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ghost stories
Scary and exciting Ghost Stories from around the World . . .
 

Ghost Story Title : The Phantom 'Rickshaw Part-08 By Rudyard Kipling

 

Ghost Story:

'Thank you, Mr. Pansay,' she said, 'that's quite enough. Bring my horse.'
The grooms, impassive as Orientals always are, had come up with the recaptured horses; and as Kitty sprang
into her saddle I caught hold of the bridle entreating her to hear me out and forgive. My answer was the cut of
her riding-whip across my face from mouth to eye, and a word or two of farewell that even now I cannot write
down. So I judged, and judged rightly, that Kitty knew all; and I staggered back to the side of the 'rickshaw.
My face was cut and bleeding, and the blow of the riding-whip had raised a livid blue weal on it. I had no
self-respect. Just then, Heatherlegh, who must have been following Kitty and me at a distance, cantered up.
'Doctor,' I said, pointing to my face, 'here's Miss Mannering's signature to my order of dismissal and . . . I'll
thank you for that lakh as soon as convenient.'
Heatherlegh's face, even in my abject misery, moved me to laugh.
'I'll stake my professional reputation'--he began. 'Don't be a fool,' I whispered. 'I've lost my life's happiness
and you'd better take me home.'
As I spoke the 'rickshaw was gone. Then I lost all knowledge of what was passing. The crest of Jakko seemed
to heave and roll like the crest of a cloud and fall in upon me.
Seven days later (on the 7th of May, that is to say) I was aware that I was lying in Heatherlegh's room as weak
as a little child. Heatherlegh was watching me intently from behind the papers on his writing table. His first
words were not very encouraging; but I was too far spent to be much moved by them.
'Here's Miss Kitty has sent back your letters. You corresponded a good deal, you young people. Here's a
packet that looks like a ring, and a cheerful sort of a note from Mannering Papa, which I've taken the liberty of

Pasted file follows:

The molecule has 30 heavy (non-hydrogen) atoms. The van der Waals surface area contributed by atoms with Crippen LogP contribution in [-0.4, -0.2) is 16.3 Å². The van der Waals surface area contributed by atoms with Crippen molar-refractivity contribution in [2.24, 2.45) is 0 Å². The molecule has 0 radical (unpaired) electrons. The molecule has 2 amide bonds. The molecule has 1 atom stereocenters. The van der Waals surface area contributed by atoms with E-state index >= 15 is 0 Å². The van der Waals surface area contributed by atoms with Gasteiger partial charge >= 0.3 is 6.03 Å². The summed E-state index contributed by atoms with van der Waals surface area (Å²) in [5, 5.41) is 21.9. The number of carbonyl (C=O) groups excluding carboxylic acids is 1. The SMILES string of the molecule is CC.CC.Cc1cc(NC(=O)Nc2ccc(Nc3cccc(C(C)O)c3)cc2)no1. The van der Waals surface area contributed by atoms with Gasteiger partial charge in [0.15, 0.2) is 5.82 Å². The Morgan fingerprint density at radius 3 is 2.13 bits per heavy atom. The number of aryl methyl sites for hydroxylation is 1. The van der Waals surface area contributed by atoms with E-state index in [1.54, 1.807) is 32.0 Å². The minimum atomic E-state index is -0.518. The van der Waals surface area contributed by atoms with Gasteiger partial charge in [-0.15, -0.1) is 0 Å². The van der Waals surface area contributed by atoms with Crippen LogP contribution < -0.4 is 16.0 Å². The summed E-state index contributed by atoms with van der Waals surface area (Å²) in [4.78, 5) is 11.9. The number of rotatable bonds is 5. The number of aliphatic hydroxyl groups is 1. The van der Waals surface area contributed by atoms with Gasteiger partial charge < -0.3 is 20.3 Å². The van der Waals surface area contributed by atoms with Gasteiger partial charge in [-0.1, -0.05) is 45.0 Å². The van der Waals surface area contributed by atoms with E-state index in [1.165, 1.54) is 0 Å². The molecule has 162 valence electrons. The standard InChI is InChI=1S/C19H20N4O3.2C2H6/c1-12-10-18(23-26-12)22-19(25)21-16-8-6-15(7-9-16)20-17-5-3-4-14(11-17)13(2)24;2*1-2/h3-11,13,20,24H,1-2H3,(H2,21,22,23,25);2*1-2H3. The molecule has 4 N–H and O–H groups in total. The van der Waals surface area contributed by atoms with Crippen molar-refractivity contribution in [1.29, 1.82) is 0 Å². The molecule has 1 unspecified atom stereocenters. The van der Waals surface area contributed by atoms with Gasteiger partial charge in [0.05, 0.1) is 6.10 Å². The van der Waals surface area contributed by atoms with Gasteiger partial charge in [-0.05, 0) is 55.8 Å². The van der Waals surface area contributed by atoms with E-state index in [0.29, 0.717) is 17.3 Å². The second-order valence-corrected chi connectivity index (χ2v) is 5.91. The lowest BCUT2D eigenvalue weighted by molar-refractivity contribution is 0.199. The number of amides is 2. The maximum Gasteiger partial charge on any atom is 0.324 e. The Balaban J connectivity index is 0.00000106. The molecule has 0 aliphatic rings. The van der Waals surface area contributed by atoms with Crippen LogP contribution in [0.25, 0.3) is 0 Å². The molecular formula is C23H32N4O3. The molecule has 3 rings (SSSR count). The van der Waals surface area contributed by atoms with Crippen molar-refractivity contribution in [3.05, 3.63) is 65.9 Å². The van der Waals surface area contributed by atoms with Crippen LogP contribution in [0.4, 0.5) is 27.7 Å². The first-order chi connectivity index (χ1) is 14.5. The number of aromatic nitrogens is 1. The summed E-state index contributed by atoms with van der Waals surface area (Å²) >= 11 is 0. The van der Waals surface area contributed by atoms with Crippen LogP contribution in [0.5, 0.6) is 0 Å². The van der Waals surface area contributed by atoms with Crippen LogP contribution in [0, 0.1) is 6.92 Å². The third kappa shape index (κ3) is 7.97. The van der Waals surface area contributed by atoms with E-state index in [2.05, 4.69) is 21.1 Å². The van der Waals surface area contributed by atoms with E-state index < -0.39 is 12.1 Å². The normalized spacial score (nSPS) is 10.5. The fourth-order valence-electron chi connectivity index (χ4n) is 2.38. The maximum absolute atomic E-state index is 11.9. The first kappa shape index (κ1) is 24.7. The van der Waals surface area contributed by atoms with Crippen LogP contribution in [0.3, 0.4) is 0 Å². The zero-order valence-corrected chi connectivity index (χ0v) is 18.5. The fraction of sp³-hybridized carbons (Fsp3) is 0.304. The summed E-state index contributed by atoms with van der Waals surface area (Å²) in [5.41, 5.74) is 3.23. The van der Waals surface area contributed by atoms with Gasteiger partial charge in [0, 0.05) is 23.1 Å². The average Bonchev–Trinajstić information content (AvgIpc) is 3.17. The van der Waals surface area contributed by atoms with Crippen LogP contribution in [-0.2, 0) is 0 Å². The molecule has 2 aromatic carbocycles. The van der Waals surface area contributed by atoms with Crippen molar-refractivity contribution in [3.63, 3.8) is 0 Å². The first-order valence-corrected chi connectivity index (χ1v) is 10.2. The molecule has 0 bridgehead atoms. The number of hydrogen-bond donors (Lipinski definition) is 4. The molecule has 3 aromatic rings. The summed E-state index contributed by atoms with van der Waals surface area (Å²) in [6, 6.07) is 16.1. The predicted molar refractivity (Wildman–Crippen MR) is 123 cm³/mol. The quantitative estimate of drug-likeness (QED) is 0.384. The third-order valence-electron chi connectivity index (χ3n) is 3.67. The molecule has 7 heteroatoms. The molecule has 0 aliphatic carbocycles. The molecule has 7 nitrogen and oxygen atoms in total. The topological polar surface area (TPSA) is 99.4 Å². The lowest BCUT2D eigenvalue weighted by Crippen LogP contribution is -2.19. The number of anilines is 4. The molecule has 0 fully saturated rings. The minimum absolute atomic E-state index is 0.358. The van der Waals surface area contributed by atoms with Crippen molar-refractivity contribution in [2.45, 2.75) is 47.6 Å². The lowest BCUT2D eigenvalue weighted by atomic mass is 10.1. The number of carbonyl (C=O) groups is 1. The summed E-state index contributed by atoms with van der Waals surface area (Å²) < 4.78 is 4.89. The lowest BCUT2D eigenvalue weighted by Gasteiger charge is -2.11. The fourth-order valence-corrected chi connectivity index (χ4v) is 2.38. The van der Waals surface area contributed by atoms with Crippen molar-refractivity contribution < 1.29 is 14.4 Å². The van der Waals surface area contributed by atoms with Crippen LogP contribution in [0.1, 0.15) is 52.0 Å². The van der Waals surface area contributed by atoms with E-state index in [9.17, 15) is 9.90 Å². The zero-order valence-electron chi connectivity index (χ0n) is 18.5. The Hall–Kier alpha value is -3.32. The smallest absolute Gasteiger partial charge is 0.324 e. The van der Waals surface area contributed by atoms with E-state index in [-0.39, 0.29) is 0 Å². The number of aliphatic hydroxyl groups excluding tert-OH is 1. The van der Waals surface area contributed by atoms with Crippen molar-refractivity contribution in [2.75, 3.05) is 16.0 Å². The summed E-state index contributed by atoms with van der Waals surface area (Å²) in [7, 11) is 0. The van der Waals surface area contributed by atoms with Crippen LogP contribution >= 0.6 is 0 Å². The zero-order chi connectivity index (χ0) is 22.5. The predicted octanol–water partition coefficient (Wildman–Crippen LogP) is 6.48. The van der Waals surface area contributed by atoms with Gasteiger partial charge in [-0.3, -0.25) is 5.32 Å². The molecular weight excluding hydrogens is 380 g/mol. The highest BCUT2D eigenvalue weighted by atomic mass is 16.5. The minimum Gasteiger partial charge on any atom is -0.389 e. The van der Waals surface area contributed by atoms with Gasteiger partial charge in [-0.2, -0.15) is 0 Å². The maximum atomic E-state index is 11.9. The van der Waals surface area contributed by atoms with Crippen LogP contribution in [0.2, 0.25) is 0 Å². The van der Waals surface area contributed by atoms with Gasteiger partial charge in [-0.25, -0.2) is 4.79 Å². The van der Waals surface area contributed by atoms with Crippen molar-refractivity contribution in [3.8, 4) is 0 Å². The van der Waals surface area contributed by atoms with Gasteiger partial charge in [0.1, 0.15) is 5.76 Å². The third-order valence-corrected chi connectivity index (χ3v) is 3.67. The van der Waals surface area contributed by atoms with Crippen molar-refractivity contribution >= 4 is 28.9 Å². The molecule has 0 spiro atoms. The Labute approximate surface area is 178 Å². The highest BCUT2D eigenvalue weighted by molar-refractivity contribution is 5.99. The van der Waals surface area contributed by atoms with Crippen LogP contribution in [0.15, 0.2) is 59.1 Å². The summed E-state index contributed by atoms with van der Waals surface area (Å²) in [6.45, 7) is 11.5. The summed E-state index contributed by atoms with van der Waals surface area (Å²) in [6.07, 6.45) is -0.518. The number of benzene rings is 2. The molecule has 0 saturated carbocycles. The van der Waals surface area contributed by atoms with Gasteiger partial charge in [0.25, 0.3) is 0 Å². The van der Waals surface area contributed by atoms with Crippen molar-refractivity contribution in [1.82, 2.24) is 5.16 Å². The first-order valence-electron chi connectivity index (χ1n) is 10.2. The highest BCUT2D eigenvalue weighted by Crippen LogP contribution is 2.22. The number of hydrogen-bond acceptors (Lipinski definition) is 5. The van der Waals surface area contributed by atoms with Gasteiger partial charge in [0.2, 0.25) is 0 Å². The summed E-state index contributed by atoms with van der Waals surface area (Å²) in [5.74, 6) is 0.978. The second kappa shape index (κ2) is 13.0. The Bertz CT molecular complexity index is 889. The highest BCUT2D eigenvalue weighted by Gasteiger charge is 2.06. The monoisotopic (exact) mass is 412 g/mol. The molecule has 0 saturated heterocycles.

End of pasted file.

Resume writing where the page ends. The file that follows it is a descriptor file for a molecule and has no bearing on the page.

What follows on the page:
reading and burning. The old gentleman's not pleased with you.'
'And Kitty?' I asked dully.
'Rather more drawn than her father from what she says. By the same token you must have been letting out
any number of queer reminiscences just before I met you. Says that a man who would have behaved to a
woman as you did to Mrs. Wessington ought to kill himself out of sheer pity for his kind. She's a hot-headed
little virago, your mash. Will have it too that you were suffering from D.T. when that row on the Jakko road
turned up. Says she'll die before she ever speaks to you again.'
I groaned and turned over on the other side.
'Now you've got your choice, my friend. This engagement has to be broken off; and the Mannerings don't
want to be too hard on you. Was it broken through D.T. or epileptic fits? Sorry I can't offer you a better
exchange unless you'd prefer hereditary insanity. Say the word and I'll tell 'em it's fits. All Simla knows about
that scene on the Ladies' Mile. Come! I'll give you five minutes to think over it.'
During those five minutes I believe that I explored thoroughly the lowest circles of the Inferno which it is
permitted man to tread on earth. And at the same time I myself was watching myself faltering through the
dark labyrinths of doubt, misery, and utter despair. I wondered, as Heatherlegh in his chair might have
wondered, which dreadful alternative I should adopt. Presently I heard myself answering in a voice that I
hardly recognized:
'They're confoundedly particular about morality in these parts. Give 'em fits, Heatherlegh, and my love. Now
let me sleep a bit longer.'
Then my two selves joined, and it was only I (half crazed, devil-driven I) that tossed in my bed, tracing step
by step the history of the past month.
'But I am in Simla,' I kept repeating to myself. 'I, Jack Pansay, am in Simla, and there are no ghosts here. It's
unreasonable of that woman to pretend there are. Why couldn't Agnes have left me alone? I never did her any
harm. It might just as well have been me as Agnes. Only I'd never have come back on purpose to kill her.
Why can't I be left alone--left alone and happy?'
It was high noon when I first awoke: and the sun was low in the sky before I slept--slept as the tortured
criminal sleeps on his rack, too worn to feel further pain.





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